Thomas Kunz (1), Hans Fröhlich (1), Martina Gastl (2), Clemens Kanzler (3), Frank-Jürgen Methner (1); (1) Technische Universität Berlin, Chair of Brewing Science, Berlin, Germany; (2) Technische Universität München, Chair of Brewing and Beverage Technology, München, Germany; (3) Technische Universität Berlin, Chair of Food Chemistry, Berlin, Germany

Malt and Grains

The pro- and antioxidative effects of roasted malt during brewing and beer storage are controversially discussed. Our recent studies have shown that the use of roasted malt in general leads to a decrease in oxidative wort and beer stability. In consequence, a more rapid SO2-consumption rate and a stronger formation of specific aging components during brewing and beer storage are observable. The acceleration of prooxidative processes mainly arises from the strong reduction properties of specific Maillard intermediate reaction products with a reductone/endiol structure like alpha-dicarbonyls that are generated by the high temperatures during the roasting process. These reaction products rapidly reduce oxidized metal ions like Fe+3 and thereby intensify the Fenton-reaction system. In a chain of reactions an acceleration of oxygen activation by electron transfer and a stronger radical generation of very reactive radicals (e.g., OH·) are observable. Furthermore, a significant metallic ion release caused by roasting processes is responsible for the acceleration of the described prooxidative actions. The latest investigations have shown that, in correlation with the raw materials (barley, green malt, malt) and roasting conditions like temperature, roasting time, sprinkling, etc., a very different increase in the prooxidative acting alpha-dicarbonyls can be detected using the HPLC-DAD method. It should be pointed out that the described correlation is non-linear and cannot be linked with the color or extract yield. In fact, the results demonstrate a connection between generation and decomposition of the prooxidative acting roasting intermediates like alpha-dicarbonyls depending on the roasting conditions, whereby the following intermediates of the Maillard reaction show no prooxidative properties any more. They even have partial antioxidative capacities up to the time point where measurable over-roasting starts. At this point in the roasting time, the lowest prooxidative properties are temporarily reached in the time period of the maximum color yield. Beyond this reversal point, an increase in prooxidative acting radical generation is observable again using EPR-spectroscopy. These important and useful facts open an innovative possibility to influence the prooxidative properties of roasted malt by selective steering of roasting processes. However, in the range of high roasting temperatures (>220°C) the space in time including the advantageous reversal point is a very short period and makes process steering more difficult. All together, the results demonstrate the advantages of selective roasting process steering and can give a partial explanation for the controversially discussed pro- and antioxidative effects of roasted malt during brewing and beer storage in the literature.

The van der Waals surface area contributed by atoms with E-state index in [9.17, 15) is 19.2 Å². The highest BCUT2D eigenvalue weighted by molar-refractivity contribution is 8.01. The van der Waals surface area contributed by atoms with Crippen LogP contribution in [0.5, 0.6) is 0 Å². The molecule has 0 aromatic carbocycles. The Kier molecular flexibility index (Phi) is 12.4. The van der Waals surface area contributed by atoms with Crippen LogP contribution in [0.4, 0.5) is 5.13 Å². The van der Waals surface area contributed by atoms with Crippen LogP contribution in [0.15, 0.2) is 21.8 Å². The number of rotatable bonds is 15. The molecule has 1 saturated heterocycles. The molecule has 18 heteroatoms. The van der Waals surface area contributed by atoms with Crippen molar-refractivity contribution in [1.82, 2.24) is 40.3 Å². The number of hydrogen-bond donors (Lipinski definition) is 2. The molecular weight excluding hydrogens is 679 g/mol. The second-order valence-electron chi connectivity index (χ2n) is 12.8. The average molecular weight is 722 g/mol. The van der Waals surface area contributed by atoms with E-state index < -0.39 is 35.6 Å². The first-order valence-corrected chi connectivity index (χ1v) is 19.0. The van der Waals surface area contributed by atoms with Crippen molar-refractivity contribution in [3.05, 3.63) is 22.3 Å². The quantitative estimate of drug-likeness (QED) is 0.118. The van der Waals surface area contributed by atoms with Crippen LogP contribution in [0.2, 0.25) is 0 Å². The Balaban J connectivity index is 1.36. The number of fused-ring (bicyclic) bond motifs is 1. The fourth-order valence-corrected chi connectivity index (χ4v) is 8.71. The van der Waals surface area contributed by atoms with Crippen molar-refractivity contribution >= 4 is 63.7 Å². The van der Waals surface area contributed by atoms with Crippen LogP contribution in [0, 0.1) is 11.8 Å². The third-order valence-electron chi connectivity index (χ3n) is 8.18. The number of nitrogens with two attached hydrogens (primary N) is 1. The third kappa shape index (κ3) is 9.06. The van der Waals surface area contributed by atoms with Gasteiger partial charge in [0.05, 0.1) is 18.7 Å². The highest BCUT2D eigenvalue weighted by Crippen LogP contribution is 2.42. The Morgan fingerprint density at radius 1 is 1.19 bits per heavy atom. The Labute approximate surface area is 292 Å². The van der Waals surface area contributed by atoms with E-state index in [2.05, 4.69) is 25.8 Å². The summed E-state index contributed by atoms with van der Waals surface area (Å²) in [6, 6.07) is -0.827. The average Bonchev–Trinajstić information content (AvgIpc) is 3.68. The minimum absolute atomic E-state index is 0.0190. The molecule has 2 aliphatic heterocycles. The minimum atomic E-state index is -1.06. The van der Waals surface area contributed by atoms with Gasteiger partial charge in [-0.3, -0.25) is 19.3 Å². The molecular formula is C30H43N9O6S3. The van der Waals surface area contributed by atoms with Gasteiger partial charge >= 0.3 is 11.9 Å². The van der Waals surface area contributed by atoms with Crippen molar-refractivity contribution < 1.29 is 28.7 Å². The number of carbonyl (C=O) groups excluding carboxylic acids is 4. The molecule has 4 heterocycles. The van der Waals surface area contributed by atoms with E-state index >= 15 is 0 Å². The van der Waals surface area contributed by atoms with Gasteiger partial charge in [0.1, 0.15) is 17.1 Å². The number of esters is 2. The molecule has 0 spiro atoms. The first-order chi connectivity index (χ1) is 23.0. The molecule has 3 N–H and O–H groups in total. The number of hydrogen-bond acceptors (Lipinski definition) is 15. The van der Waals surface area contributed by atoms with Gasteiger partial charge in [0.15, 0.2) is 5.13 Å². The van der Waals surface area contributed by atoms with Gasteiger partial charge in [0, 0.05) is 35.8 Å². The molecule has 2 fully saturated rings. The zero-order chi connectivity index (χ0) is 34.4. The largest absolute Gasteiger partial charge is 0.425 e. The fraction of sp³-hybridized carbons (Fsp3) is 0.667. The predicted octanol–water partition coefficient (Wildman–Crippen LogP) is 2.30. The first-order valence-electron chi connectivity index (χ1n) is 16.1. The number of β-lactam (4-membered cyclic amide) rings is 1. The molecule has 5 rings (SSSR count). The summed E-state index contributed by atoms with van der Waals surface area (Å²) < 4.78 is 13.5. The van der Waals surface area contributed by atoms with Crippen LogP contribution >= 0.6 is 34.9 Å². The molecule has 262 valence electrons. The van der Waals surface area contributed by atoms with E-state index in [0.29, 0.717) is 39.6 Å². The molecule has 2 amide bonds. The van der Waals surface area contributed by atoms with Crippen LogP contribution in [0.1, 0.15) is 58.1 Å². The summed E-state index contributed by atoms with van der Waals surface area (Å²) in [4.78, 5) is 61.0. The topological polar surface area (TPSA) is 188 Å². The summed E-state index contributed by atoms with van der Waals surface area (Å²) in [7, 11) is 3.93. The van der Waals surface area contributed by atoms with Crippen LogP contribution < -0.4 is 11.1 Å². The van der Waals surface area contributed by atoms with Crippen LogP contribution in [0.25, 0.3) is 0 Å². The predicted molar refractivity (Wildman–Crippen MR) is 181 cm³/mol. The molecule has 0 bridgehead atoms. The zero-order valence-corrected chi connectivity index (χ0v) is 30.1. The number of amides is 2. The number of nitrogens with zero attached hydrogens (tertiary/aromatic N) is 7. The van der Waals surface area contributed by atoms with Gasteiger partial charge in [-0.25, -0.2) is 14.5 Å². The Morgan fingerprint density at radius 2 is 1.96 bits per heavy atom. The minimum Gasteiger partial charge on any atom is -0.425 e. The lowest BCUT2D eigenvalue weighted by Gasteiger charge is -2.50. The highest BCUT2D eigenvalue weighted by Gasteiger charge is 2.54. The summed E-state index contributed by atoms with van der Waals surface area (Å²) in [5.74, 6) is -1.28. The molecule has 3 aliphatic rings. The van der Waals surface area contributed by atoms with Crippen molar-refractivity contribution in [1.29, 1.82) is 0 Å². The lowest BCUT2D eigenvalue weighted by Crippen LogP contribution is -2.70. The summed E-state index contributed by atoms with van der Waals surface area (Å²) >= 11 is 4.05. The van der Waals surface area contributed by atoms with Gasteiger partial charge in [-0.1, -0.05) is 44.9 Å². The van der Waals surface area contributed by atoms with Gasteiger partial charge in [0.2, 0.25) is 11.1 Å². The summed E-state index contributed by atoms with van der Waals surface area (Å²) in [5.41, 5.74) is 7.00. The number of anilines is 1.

After qualifying as a certified technician in preservation engineering (1991-1993), Thomas Kunz completed his basic studies in chemistry at the University of Applied Sciences, Isny (1994-1995) and his basic studies in food chemistry at Wuppertal University (1995-1998), before starting to study food technology at the University of Applied Sciences, Trier (1998-2002). After graduating, he worked as a chartered engineer in the area of ESR spectroscopy at the Institute of Bio Physics at Saarland University (2002-2004). Since 2005 he has been employed as a scientific assistant, Ph.D. student and since 2009 as head of the laboratory at the Institute of Food Technology and Food Chemistry, Chair of Brewing Science, Technische Universität Berlin. His main research focus lies in analyzing radical reaction mechanisms and oxidative processes in beer and other beverages using ESR spectroscopy. A further research focus consists of the optimization of filtration and stabilization processes.